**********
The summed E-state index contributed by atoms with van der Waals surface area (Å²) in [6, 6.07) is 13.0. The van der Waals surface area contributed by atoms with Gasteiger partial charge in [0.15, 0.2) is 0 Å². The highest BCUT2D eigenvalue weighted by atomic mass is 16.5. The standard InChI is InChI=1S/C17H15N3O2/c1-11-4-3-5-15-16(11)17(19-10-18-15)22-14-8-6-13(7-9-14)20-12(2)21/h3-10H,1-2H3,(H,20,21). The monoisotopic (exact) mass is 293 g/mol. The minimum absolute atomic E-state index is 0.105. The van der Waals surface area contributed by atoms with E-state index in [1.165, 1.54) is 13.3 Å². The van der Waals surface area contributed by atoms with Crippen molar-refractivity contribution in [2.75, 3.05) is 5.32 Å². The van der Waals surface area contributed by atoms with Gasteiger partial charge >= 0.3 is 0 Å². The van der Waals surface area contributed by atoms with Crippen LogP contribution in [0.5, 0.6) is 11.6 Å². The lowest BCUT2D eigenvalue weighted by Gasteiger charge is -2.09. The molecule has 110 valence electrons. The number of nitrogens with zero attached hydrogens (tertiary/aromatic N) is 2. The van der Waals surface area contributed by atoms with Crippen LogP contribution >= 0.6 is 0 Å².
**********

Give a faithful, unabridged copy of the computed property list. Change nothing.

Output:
The summed E-state index contributed by atoms with van der Waals surface area (Å²) in [6, 6.07) is 13.0. The van der Waals surface area contributed by atoms with Gasteiger partial charge in [0.15, 0.2) is 0 Å². The highest BCUT2D eigenvalue weighted by atomic mass is 16.5. The standard InChI is InChI=1S/C17H15N3O2/c1-11-4-3-5-15-16(11)17(19-10-18-15)22-14-8-6-13(7-9-14)20-12(2)21/h3-10H,1-2H3,(H,20,21). The monoisotopic (exact) mass is 293 g/mol. The minimum absolute atomic E-state index is 0.105. The van der Waals surface area contributed by atoms with E-state index in [1.165, 1.54) is 13.3 Å². The van der Waals surface area contributed by atoms with Crippen molar-refractivity contribution in [2.75, 3.05) is 5.32 Å². The van der Waals surface area contributed by atoms with Gasteiger partial charge >= 0.3 is 0 Å². The van der Waals surface area contributed by atoms with Crippen LogP contribution in [0.5, 0.6) is 11.6 Å². The lowest BCUT2D eigenvalue weighted by Gasteiger charge is -2.09. The molecule has 110 valence electrons. The number of nitrogens with zero attached hydrogens (tertiary/aromatic N) is 2. The van der Waals surface area contributed by atoms with Crippen LogP contribution >= 0.6 is 0 Å².